• EB-4. Special Immigrants. Reserved for religious workers, employees and former employees of the US government abroad.

      • These options only apply in limited circumstances.

  • EB-5. Immigrant Investor visa. Reserved for those who set-up a business in the States with a minimum investment figure of at least $500,000.

    • This program is obviously the most expensive option and is also under political scrutiny. The $500,000 investments must go through regional centers which are not always reputable. Also investments are typically $1,000,000 or more without a Regional Center.

Non-Immigrant Visas:

Non-immigrant visas typically have a limit placed upon them as to how many applicants can receive the status. With H-2B and H-1B visas, the cap is 66,000 individuals per year.

It is notoriously difficult to get these types of visas, unless the applicant is able to apply as soon as the opportunity to do so arises. Applicants that wait to 30 days prior to the opening of the cap often miss out on the chance to be approved to hire nonimmigrant workers.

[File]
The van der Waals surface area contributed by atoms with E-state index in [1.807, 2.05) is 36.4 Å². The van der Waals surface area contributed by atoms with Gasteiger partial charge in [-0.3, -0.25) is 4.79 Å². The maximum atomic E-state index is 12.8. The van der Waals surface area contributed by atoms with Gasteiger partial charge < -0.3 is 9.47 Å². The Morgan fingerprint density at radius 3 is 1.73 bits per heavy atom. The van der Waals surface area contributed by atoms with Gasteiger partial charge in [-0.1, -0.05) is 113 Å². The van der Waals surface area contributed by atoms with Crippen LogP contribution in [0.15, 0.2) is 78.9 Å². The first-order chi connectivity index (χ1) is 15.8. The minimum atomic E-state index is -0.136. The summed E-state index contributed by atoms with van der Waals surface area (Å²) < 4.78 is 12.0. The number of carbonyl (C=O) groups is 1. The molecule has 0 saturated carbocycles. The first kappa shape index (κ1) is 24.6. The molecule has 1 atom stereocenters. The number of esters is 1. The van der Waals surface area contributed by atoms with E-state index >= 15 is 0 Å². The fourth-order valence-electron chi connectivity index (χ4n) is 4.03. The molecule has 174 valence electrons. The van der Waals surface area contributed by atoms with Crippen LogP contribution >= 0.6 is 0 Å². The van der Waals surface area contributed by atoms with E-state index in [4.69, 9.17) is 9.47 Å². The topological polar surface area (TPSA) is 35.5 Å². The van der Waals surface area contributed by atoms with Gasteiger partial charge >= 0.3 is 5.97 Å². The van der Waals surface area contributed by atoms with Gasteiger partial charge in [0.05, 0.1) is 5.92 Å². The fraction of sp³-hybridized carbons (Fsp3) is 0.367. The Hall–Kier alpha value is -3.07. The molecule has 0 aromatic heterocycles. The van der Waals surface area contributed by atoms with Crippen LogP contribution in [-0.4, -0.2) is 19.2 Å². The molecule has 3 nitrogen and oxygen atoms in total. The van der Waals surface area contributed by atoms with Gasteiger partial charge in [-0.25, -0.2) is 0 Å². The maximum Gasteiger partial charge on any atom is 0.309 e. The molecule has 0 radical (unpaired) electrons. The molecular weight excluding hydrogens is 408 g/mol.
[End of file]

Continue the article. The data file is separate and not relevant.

Non-immigrant Employment Visas

  • H-1B. Speciality Worker. Reserved for professions in which specific labour shortages are experienced in specialised industries. Qualifications for the via include college education and extraordinary ability.

      • There is a cap on the amount of these visas that is reached on the first couple days of its eligibility. Employers are increasingly unwilling to use this option.

  • H-2A. Reserved for temporary and seasonal agriculture workers. This program supplements the needs of farms, greenhouses, and other agriculturally-oriented businesses throughout the United States. There is no cap on this visa status, but the requirements placed upon the employers are very strict.

      • This visa is not appropriate for professional workers.

  • H-2B. Reserved for temporary and seasonal unskilled NonImmigrant workers. This visa is typically sought by employers and workers in the Hospitality, Tourism, Construction, Landscaping, and other unskilled industries.

      • This is also typically reserved for non-skilled workers and also the cap is making employers unwilling to use this option

  • Intracompany Transfers. Employees of foreign companies with parent companies, branches or subsidiaries in the US are able to work in the United States under the L Intracompany Transferee visa designation.